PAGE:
A pair of British interior designers are creating a buzz in the art world with their mashups of discarded antique chests and broken mirrors, reworked with modern junk to create original sculptures.
You may not have heard of James Russell and Hannah Plumb in the Ribble Valley – but your Victorian dining chairs may well end up in a top-end art gallery – if they’re tatty enough. Collectively known as JamesPlumb, the London art designers have already made a name for themselves with their abstract Victorian-inspired interiors. They have just completed their first solo exhibition, giving their reworked antique chests and Victorian sofas a platform of their own. Called Goodnight Day, it ran until 17th February at the Blancpain Art Contemporain gallery, in Geneva.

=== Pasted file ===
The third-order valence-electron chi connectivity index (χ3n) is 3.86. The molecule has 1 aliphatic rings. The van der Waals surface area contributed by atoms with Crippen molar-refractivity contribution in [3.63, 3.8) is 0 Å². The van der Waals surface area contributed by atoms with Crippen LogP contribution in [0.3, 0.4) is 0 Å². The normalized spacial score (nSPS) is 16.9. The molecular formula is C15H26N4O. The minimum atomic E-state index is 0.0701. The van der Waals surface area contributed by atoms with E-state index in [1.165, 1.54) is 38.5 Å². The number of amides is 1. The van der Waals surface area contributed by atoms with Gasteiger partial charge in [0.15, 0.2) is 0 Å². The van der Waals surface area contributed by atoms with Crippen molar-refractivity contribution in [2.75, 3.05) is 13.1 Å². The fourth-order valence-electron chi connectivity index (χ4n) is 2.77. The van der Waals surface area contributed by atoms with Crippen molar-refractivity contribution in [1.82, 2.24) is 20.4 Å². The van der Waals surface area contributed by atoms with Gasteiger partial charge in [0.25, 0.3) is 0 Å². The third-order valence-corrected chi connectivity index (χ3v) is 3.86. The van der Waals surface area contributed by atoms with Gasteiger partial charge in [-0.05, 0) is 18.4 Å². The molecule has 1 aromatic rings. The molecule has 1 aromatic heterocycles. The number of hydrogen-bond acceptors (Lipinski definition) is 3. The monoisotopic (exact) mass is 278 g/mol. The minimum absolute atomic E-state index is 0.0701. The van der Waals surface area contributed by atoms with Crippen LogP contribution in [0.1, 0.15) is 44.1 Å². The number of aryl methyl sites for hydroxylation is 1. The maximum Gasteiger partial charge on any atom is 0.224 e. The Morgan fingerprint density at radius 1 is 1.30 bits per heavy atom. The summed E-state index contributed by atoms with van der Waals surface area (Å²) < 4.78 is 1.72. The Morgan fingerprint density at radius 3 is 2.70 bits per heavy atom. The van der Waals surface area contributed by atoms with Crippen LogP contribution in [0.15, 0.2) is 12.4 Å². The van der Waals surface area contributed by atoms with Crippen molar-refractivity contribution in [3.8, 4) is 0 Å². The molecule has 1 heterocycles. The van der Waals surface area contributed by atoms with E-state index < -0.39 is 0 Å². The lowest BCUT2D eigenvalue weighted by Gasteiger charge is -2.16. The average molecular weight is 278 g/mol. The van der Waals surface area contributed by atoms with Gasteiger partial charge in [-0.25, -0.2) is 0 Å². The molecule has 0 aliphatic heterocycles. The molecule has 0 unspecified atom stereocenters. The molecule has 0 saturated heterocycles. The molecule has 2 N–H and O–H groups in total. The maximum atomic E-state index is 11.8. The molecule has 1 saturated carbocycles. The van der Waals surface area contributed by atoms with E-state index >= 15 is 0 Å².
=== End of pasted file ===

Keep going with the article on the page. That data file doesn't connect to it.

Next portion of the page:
JamesPlumb first came to the public’s attention when their work for designer menswear store Hostem won them the retail category Inside award at the World Festival of Interiors last year. At the time, many Tweeters declared the exquisite “Dickensian punk bricollage” theme was more an installation artwork than an interior design project – and so it would seem. At Geneva, they cast off the interiors mantle completely, with spell binding assemblages that melded abstract functionality with timeless appeal – such as a Victorian suite stripped down and “reupholstered” in concrete, and a chimeric antique chest-of-drawers and broken mirror ensemble.
JamesPlumb’s passion for the past is evident in everything they create, suggesting that even the most unloved pieces can have a new story to tell. Maybe JamesPlumb furniture will sit alongside more conventionally restored Victorian oak partners desks , in Preston antique dealers of the future.
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